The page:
In the scholar arena of political studies, the notion of Populism seems clear. It is generally used when it comes to defining either political regimes headed by strong leaders who pretend to represent ‘the people’ as the case of Peron in Argentina, Hugo Chavez in Venezuela and other leaders from different countries. Also, the political discourse, particularly of the far-right, populism arises during times of economic difficulty, as it is the case in several European countries like France, Austria, Hungary, The Netherlands or the independence movement of Catalonia in Spain. When the subjects who speak are the political actors, it is observed that the term ‘populist’ is used by both the right and the left, to stigmatize the opponent, or to self-defend against adverse stigmatization.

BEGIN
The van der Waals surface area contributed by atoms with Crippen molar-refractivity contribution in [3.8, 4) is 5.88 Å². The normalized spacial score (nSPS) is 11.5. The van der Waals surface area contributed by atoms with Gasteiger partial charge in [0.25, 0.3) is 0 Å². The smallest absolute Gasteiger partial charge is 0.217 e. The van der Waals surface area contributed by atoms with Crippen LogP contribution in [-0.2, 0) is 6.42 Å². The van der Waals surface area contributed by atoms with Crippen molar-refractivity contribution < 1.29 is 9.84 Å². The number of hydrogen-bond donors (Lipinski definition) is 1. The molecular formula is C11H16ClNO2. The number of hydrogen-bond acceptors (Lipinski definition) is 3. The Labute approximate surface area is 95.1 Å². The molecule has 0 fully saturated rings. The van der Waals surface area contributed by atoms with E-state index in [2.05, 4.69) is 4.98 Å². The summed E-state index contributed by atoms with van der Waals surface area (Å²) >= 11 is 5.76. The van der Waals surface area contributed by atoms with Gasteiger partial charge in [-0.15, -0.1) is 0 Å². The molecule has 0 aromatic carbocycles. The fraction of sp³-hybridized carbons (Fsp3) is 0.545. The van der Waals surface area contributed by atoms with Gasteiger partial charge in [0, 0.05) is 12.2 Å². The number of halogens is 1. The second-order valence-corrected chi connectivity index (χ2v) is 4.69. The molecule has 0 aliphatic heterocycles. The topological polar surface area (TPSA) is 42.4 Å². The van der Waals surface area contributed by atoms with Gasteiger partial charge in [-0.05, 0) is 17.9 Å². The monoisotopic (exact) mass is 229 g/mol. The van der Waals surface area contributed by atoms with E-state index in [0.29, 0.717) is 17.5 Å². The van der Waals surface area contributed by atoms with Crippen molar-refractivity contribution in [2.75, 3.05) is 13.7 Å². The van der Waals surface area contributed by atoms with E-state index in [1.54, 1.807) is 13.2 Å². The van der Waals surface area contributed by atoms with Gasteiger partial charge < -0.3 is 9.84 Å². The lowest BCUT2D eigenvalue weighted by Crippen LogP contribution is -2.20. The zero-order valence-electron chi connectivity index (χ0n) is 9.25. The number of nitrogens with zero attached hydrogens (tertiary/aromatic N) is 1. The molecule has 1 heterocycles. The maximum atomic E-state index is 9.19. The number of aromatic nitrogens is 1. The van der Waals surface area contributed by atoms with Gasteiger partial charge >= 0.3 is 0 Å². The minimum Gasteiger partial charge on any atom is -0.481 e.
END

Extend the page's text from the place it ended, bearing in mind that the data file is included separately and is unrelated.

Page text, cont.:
For the right-wing, the left is populist because it manipulates the working and less fortunate classes
for the left-wing, the right is populist because it manipulates the middle classes with discourses seeking to generate the most primitive emotion: the fear.